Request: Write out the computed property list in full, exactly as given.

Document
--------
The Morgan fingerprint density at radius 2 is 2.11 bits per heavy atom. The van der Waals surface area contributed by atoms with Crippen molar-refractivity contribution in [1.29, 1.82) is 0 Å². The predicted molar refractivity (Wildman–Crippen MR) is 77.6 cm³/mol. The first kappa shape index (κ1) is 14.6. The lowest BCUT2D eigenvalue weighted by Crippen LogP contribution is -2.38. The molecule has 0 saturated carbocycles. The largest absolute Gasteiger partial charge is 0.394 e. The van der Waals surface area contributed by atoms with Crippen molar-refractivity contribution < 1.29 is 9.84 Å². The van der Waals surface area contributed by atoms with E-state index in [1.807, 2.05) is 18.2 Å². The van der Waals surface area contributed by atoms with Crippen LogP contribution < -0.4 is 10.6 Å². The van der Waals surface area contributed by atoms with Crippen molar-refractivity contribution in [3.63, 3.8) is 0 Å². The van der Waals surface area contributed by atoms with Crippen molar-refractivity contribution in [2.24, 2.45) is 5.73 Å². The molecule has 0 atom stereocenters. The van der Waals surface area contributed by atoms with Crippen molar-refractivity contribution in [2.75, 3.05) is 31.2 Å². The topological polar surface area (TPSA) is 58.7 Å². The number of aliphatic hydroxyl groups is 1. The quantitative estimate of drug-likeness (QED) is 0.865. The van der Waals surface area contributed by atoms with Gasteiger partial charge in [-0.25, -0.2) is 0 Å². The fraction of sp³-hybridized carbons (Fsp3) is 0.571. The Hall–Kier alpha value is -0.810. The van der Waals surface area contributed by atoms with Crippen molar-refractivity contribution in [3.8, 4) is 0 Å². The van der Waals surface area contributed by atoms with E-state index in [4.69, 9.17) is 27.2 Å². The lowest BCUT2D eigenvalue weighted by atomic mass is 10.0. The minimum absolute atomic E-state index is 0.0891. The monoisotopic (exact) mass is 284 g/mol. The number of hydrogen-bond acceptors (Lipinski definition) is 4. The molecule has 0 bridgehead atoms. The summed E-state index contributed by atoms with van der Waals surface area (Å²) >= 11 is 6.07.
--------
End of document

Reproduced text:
The Morgan fingerprint density at radius 2 is 2.11 bits per heavy atom. The van der Waals surface area contributed by atoms with Crippen molar-refractivity contribution in [1.29, 1.82) is 0 Å². The predicted molar refractivity (Wildman–Crippen MR) is 77.6 cm³/mol. The first kappa shape index (κ1) is 14.6. The lowest BCUT2D eigenvalue weighted by Crippen LogP contribution is -2.38. The molecule has 0 saturated carbocycles. The largest absolute Gasteiger partial charge is 0.394 e. The van der Waals surface area contributed by atoms with Crippen molar-refractivity contribution < 1.29 is 9.84 Å². The van der Waals surface area contributed by atoms with E-state index in [1.807, 2.05) is 18.2 Å². The van der Waals surface area contributed by atoms with Crippen LogP contribution < -0.4 is 10.6 Å². The van der Waals surface area contributed by atoms with Crippen molar-refractivity contribution in [3.63, 3.8) is 0 Å². The van der Waals surface area contributed by atoms with Crippen molar-refractivity contribution in [2.24, 2.45) is 5.73 Å². The molecule has 0 atom stereocenters. The van der Waals surface area contributed by atoms with Crippen molar-refractivity contribution in [2.75, 3.05) is 31.2 Å². The topological polar surface area (TPSA) is 58.7 Å². The number of aliphatic hydroxyl groups is 1. The quantitative estimate of drug-likeness (QED) is 0.865. The van der Waals surface area contributed by atoms with Gasteiger partial charge in [-0.25, -0.2) is 0 Å². The fraction of sp³-hybridized carbons (Fsp3) is 0.571. The Hall–Kier alpha value is -0.810. The van der Waals surface area contributed by atoms with Crippen molar-refractivity contribution in [3.8, 4) is 0 Å². The van der Waals surface area contributed by atoms with E-state index in [4.69, 9.17) is 27.2 Å². The lowest BCUT2D eigenvalue weighted by atomic mass is 10.0. The minimum absolute atomic E-state index is 0.0891. The monoisotopic (exact) mass is 284 g/mol. The number of hydrogen-bond acceptors (Lipinski definition) is 4. The molecule has 0 bridgehead atoms. The summed E-state index contributed by atoms with van der Waals surface area (Å²) >= 11 is 6.07.